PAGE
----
IndyCar Driver Interviews: Pagenaud, Hinchcliffe & O’Ward
- Simon Pagenaud, Team Penske
- James Hinchcliffe, Andretti Autosport
- Pato O’Ward, Arrows McLaren SP
Simon Pagenaud Interview
THE MODERATOR: Simon Pagenaud, driver of the No. 22 Menards Team Penske Chevrolet.
Welcome, good morning.
SIMON PAGENAUD: Good morning. How are you?
THE MODERATOR: Good. What’s the outlook this year? What are the expectations, preparation? How have things been going in testing?
SIMON PAGENAUD: Well, I’ve been grinding, let me tell you. It’s been a very interesting winter. I’ve worked on more details than I’ve ever worked before, which is great. And with more and more data, technology, you can really dig deep and just perfect your craft even better than in the past.
Obviously Team Penske has been able to provide me all the information I needed to get ready for the season, so personally I feel like I’ve really worked really well. I feel very ready for the season and very excited. Like I said, I’m a grinder. I’ve been working hard, and I’m ready for the challenge.
Obviously number one priority for me is the 500, trying to get a second ring. Obviously like I did in ’19, we got so close to winning the championship, as well. Well, we’re going to try to do it this year.
The team, on their side, they’ve been working really hard. Gaining speed for the Speedway mostly was number one for them as well. Lately there’s been a huge push on the road course and street course, and I feel like we’re gelling really well as a team with my teammates and everybody on the team. It’s a pretty exciting time.
When we go testing it’s probably my favorite time of the year.
THE MODERATOR: You worked an awful lot after ’19 because of winning the 500. We all know the extra work that comes with winning 500. What’s been the big focus during this off-season? Has it been training? Has it been engineering debriefs? What’s consumed so much of the time?
SIMON PAGENAUD: Well, a lot of the time was going through every single practice and qualifying and race and trying to understand how to gain time in every single thing that you do as a driver.
There’s a lot of people around me, of course, that takes care of the race car, the pit stops and so on and so forth, but there are a lot of things that you do as a driver that you can’t just let it aside. I can’t say the details because I don’t want to give any hint to the other drivers. I will write a book after racing.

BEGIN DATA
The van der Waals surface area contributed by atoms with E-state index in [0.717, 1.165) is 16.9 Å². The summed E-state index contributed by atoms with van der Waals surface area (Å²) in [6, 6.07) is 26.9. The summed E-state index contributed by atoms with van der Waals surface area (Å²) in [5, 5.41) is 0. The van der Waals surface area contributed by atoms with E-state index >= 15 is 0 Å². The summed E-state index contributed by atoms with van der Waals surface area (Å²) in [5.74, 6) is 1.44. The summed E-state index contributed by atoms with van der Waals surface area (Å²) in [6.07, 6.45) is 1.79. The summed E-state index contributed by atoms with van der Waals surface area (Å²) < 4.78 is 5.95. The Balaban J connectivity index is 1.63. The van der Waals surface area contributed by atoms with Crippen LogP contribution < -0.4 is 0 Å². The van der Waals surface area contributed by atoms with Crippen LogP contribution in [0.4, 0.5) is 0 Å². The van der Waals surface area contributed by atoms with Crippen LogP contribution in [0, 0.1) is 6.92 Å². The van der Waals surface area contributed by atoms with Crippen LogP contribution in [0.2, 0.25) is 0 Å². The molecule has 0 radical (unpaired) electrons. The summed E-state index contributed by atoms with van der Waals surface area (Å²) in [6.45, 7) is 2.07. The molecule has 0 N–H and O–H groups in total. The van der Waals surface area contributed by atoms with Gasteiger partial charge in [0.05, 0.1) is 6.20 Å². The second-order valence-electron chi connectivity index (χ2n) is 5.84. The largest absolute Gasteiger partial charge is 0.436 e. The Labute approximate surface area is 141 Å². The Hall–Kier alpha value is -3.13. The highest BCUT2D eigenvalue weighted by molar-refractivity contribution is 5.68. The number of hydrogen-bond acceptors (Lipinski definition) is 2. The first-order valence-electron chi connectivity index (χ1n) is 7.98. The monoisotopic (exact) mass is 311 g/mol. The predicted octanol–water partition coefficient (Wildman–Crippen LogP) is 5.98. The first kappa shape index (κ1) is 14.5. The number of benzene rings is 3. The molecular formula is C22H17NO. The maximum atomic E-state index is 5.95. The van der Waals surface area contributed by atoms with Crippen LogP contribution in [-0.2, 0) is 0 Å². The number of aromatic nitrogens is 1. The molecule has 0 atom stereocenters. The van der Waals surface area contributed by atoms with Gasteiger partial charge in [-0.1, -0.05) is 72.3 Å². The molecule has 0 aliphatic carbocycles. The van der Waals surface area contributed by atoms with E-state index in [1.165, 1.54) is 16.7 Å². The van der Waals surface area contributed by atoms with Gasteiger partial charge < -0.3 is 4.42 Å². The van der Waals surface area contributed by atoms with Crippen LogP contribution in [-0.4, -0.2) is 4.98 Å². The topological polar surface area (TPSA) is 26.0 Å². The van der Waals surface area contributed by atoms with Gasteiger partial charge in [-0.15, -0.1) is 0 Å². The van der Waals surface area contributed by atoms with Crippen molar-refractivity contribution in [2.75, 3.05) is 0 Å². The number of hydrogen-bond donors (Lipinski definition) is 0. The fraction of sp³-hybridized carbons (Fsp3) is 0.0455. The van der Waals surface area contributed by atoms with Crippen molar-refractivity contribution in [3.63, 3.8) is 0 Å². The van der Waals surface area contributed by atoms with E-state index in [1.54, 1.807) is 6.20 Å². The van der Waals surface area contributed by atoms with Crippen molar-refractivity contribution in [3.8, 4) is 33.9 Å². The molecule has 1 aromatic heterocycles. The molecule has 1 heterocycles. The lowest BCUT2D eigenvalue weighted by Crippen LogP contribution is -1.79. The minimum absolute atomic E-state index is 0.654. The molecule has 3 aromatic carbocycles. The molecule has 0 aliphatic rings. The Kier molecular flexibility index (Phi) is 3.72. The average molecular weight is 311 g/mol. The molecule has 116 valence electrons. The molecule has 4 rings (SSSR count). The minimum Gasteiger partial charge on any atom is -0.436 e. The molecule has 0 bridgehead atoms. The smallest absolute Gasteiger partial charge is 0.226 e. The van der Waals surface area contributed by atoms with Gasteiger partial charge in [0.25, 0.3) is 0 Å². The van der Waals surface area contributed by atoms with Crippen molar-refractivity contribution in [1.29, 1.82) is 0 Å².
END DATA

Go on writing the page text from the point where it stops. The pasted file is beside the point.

But I did go in very fine details, more than I ever have. I believe it will give me the edge on some things, and I believe it will allow my performance to go up in general.
2020 was interesting. Honestly it’s a combination of things that didn’t work out the way I wanted. Obviously the car change made a big difference. The lack of testing made a big impact on my season. Yeah, we ended up where we did. Not happy about it, so it gave me even more desire to do well for 2021.
That’s where we’re at.
Q. I wanted to start with you guys announced that Ally car is going to do the endurance races. How do you feel about that, and what did you like about the Rolex?
SIMON PAGENAUD: I feel great about it. The more I drive, the better. It’s great to be able to go from one car to another. It just keeps me fresh, mentally speaking, and it allows me to adapt to one situation and another, which is a really good skill to have.
Working with Jimmie has been a lot of fun. Jimmie and I — I feel like Jimmie is my big brother quite frankly. It’s like looking in a mirror over 10 years of time. It’s been really cool. It’s obviously an honor, quite frankly, to work with him. Seeing the traits of a great champion, because there are champions, but he’s a great champion. It’s been really nice to see the inside of it.
Kamui Kobayashi has been fun to work with, a very different culture. That is very interesting as well. You keep learning as you meet people, and I’ve really enjoyed that. That’s four races, four more races, and that’s going to, I think, help me to be even sharper for the season.
Daytona has really helped me with assessing mentally and physically where I was, and very happy with it so far.
Q. Is that a winning car? Can you guys win in that car?